Yah, I know; Spotlight. Very nice: it brings up 87 gerjillion files for you to rifle through. Argh! Not to say $#%@&@*@*#$D!!!!! Eventually you’ll probably find what you’re looking for in a computer search, but it may be a long eventually.

Lots easier to organize this stuff efficiently at the outset than to do searches every time you turn around. Though there may be a better way, I’m fond of folders and subfolders:

Every now and again you should go through your files, toss or shred the junk, and tidy up the organization. This means more paper-pushing, virtual and real, a hateful process. However, sometimes it can be instructive. Today, for example, I discovered that the ancient piece of cardboard I thought was my original Social Security card is not; it was a “stub” that came with the card, issued in 1967. So now I’ll have to go in person to the Social Security office and order a new SS card—good thing I found that out before I went in to get SS benefits started! I also reviewed some old W-2’s my ex- sent a couple of years ago and realized that they show earnings for several of the years Social Security claims I had no earnings. That may jack up my benefits!

As exercises go, today’s project was less than fun. But the result, I expect, will make life a lot easier. And if that little revelation above increases my retirement benefits, the past two hours of ditzy work will pay for themselves many times over!

Incoming! How to get the paper flak under control

Bills. Junk mail. Credit offers. Catalogs. Magazines. Insurance statements. Reminders. Envelopes full of coupons. Bank statements. Investment prospectuses. Mutual fund statements. Business correspondence. Greeting cards. And heaven help us, an actual letter from a friend!

Where does all this stuff go once it gets out of the mailbox? If you’re like me, it lands in stacks on the kitchen counter, where it mounds up until it finally starts to fall onto the floor. Eventually you carry it back to your desk and plop it on top of the last two or three weeks’ worth of paper. There it turns into a stress time bomb, set to go off the minute you “lose” a bank statement or a credit card bill and have to spend ten or fifteen minutes pawing through a mountain of trash in a frantic search for a document you need right now. Each piece of this stuff has to be opened, handled, acted upon, thrown out or filed away—a time-consuming task when you’re looking at a Mt. Everest of loose paper.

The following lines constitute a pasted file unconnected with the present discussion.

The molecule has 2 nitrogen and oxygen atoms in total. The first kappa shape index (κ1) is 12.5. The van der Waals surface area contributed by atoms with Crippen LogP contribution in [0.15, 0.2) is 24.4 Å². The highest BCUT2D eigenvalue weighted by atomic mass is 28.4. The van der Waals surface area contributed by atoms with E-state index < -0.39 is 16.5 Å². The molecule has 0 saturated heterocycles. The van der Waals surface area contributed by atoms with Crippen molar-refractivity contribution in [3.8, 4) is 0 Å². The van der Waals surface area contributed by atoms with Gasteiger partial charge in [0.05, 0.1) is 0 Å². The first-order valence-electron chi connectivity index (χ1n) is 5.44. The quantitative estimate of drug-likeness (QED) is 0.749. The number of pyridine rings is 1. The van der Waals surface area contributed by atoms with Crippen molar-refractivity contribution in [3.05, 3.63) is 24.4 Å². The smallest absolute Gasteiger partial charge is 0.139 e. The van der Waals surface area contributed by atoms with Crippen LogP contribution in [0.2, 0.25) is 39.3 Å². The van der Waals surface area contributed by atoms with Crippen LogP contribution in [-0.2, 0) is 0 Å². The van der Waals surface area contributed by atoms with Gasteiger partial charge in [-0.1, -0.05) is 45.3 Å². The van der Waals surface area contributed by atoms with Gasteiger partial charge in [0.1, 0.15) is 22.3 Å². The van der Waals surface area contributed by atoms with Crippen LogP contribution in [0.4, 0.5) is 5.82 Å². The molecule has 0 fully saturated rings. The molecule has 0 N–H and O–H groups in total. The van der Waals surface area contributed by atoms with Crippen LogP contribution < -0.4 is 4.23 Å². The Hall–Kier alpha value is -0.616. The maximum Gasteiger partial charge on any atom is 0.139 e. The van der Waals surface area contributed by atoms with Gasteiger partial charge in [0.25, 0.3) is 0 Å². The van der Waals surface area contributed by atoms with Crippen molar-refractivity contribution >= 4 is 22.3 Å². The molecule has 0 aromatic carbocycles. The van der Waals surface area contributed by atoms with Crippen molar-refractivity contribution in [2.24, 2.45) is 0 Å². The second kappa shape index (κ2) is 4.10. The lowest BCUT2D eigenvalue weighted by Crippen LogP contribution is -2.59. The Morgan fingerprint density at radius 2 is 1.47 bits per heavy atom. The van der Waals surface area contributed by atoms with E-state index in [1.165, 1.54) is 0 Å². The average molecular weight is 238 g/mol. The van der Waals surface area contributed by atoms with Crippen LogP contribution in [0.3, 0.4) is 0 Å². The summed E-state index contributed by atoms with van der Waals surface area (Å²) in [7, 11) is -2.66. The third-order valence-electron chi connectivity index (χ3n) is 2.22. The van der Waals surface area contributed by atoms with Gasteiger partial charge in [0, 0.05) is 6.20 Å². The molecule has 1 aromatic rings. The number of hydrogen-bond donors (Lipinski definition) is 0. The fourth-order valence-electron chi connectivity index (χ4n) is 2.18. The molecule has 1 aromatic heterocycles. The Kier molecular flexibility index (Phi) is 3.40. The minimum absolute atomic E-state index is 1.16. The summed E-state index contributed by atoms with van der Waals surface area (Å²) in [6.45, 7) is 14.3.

Here’s a Method to take control of the mailbox blizzard. First, you’ll need these things:

  • 3 file folders
  • a box or basket large enough to hold an 8 ½ x 11-inch file folder
  • a trash basket or recycling bin
  • a shredder or pair of scissors

Set the trash or recycling container near the door through which you enter carrying the mail. Have the shredder or scissors nearby.

Label the file folders as follows:

  • Bills
  • Financial Statements
  • To File

Place the folders in the box or basket and put it in a convenient place near where you bring the mail into the house.

As soon as you pick up the mail, go immediately to the trash or recycling container. Throw out all obvious junk mail, except for credit offers, without opening it.

Next, run the credit offers through the shredder, also without opening them. If you have no shredder, use the scissors to cut each offer into small pieces and drop them into the trash or recycling.

Before doing anything else, place the bills and financial statements in their respective file folders. Place any items that need only to be opened and filed in the To File folder.

Voilà! You’ve sorted the mail, thrown out the trash, and put away the things you need to attend to. The statements and bills can sit there until you’re ready to deal with them—without making a mess on the kitchen counter, the dining room table, or your desk. When you’re ready to reconcile accounts or conduct business, you know exactly where to find the paper you need, and you’re rid of the junk mail. You’ve decluttered, organized, and cut stress in one swell foop.

Four other strategies to deal with incoming paper:

  • Retrieve your financial statements online and ask to have mailings canceled.
  • Go to and register to opt out of credit and insurance solicitations.
  • Go toNew American Dreamand use the free form to remove your name from major junk mail lists.
  • E-mail the Direct Marketing Association with a request that you be removed from marketers’ mailing lists. You can also reach them by snail mail:

Mail Preference Service
P.O. Box 643
Carmel, NY 10512

Either way, this request will cost you a dollar.

decluttering, organization, stress control